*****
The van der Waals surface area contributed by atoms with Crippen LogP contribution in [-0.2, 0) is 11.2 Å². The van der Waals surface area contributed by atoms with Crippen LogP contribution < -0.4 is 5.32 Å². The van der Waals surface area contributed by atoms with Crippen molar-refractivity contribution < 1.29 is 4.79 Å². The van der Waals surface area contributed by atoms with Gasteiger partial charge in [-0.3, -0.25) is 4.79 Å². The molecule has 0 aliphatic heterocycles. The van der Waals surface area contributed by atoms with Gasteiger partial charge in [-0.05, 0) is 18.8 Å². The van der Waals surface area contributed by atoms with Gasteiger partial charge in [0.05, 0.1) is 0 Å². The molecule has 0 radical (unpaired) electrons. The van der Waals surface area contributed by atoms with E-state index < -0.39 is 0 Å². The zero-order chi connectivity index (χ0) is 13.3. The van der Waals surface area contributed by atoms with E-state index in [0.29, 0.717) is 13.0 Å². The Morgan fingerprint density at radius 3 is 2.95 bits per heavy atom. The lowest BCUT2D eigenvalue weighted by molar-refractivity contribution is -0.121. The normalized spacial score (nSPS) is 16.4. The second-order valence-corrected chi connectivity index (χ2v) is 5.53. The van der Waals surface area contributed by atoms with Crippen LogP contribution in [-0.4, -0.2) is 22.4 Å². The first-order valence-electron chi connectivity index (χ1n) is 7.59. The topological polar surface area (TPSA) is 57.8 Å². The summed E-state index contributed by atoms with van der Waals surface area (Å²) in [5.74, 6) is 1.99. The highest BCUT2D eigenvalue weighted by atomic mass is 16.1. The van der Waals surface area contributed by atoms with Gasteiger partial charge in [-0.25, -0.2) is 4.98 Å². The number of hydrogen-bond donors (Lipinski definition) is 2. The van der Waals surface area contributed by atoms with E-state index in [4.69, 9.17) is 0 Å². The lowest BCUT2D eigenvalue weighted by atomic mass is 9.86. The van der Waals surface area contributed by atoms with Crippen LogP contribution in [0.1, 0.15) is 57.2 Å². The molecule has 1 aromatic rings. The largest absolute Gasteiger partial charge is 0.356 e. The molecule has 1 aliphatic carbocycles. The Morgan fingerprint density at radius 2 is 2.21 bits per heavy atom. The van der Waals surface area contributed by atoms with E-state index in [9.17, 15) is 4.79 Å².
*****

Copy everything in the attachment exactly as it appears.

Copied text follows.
The van der Waals surface area contributed by atoms with Crippen LogP contribution in [-0.2, 0) is 11.2 Å². The van der Waals surface area contributed by atoms with Crippen LogP contribution < -0.4 is 5.32 Å². The van der Waals surface area contributed by atoms with Crippen molar-refractivity contribution < 1.29 is 4.79 Å². The van der Waals surface area contributed by atoms with Gasteiger partial charge in [-0.3, -0.25) is 4.79 Å². The molecule has 0 aliphatic heterocycles. The van der Waals surface area contributed by atoms with Gasteiger partial charge in [-0.05, 0) is 18.8 Å². The van der Waals surface area contributed by atoms with Gasteiger partial charge in [0.05, 0.1) is 0 Å². The molecule has 0 radical (unpaired) electrons. The van der Waals surface area contributed by atoms with E-state index < -0.39 is 0 Å². The zero-order chi connectivity index (χ0) is 13.3. The van der Waals surface area contributed by atoms with E-state index in [0.29, 0.717) is 13.0 Å². The Morgan fingerprint density at radius 3 is 2.95 bits per heavy atom. The lowest BCUT2D eigenvalue weighted by molar-refractivity contribution is -0.121. The normalized spacial score (nSPS) is 16.4. The second-order valence-corrected chi connectivity index (χ2v) is 5.53. The van der Waals surface area contributed by atoms with Crippen LogP contribution in [-0.4, -0.2) is 22.4 Å². The first-order valence-electron chi connectivity index (χ1n) is 7.59. The topological polar surface area (TPSA) is 57.8 Å². The summed E-state index contributed by atoms with van der Waals surface area (Å²) in [5.74, 6) is 1.99. The highest BCUT2D eigenvalue weighted by atomic mass is 16.1. The van der Waals surface area contributed by atoms with Gasteiger partial charge in [-0.25, -0.2) is 4.98 Å². The number of hydrogen-bond donors (Lipinski definition) is 2. The van der Waals surface area contributed by atoms with E-state index in [4.69, 9.17) is 0 Å². The lowest BCUT2D eigenvalue weighted by atomic mass is 9.86. The van der Waals surface area contributed by atoms with Crippen LogP contribution in [0.1, 0.15) is 57.2 Å². The molecule has 1 aromatic rings. The largest absolute Gasteiger partial charge is 0.356 e. The molecule has 1 aliphatic carbocycles. The Morgan fingerprint density at radius 2 is 2.21 bits per heavy atom. The van der Waals surface area contributed by atoms with E-state index in [9.17, 15) is 4.79 Å².